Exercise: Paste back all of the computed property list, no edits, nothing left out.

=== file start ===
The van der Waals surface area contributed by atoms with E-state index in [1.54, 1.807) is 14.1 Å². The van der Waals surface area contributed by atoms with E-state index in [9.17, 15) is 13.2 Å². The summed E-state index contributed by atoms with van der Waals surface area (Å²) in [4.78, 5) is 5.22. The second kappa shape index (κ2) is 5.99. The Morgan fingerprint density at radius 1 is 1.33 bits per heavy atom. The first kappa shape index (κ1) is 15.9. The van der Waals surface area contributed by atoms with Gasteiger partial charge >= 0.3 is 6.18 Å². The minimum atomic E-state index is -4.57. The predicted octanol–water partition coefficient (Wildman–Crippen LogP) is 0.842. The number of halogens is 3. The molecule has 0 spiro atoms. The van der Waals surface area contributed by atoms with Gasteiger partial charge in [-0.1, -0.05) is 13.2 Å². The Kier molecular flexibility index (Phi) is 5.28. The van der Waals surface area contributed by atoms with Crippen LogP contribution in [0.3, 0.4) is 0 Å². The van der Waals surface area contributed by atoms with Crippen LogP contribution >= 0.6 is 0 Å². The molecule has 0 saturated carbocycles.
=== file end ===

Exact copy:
The van der Waals surface area contributed by atoms with E-state index in [1.54, 1.807) is 14.1 Å². The van der Waals surface area contributed by atoms with E-state index in [9.17, 15) is 13.2 Å². The summed E-state index contributed by atoms with van der Waals surface area (Å²) in [4.78, 5) is 5.22. The second kappa shape index (κ2) is 5.99. The Morgan fingerprint density at radius 1 is 1.33 bits per heavy atom. The first kappa shape index (κ1) is 15.9. The van der Waals surface area contributed by atoms with Gasteiger partial charge >= 0.3 is 6.18 Å². The minimum atomic E-state index is -4.57. The predicted octanol–water partition coefficient (Wildman–Crippen LogP) is 0.842. The number of halogens is 3. The molecule has 0 spiro atoms. The van der Waals surface area contributed by atoms with Gasteiger partial charge in [-0.1, -0.05) is 13.2 Å². The Kier molecular flexibility index (Phi) is 5.28. The van der Waals surface area contributed by atoms with Crippen LogP contribution in [0.3, 0.4) is 0 Å². The van der Waals surface area contributed by atoms with Crippen LogP contribution >= 0.6 is 0 Å². The molecule has 0 saturated carbocycles.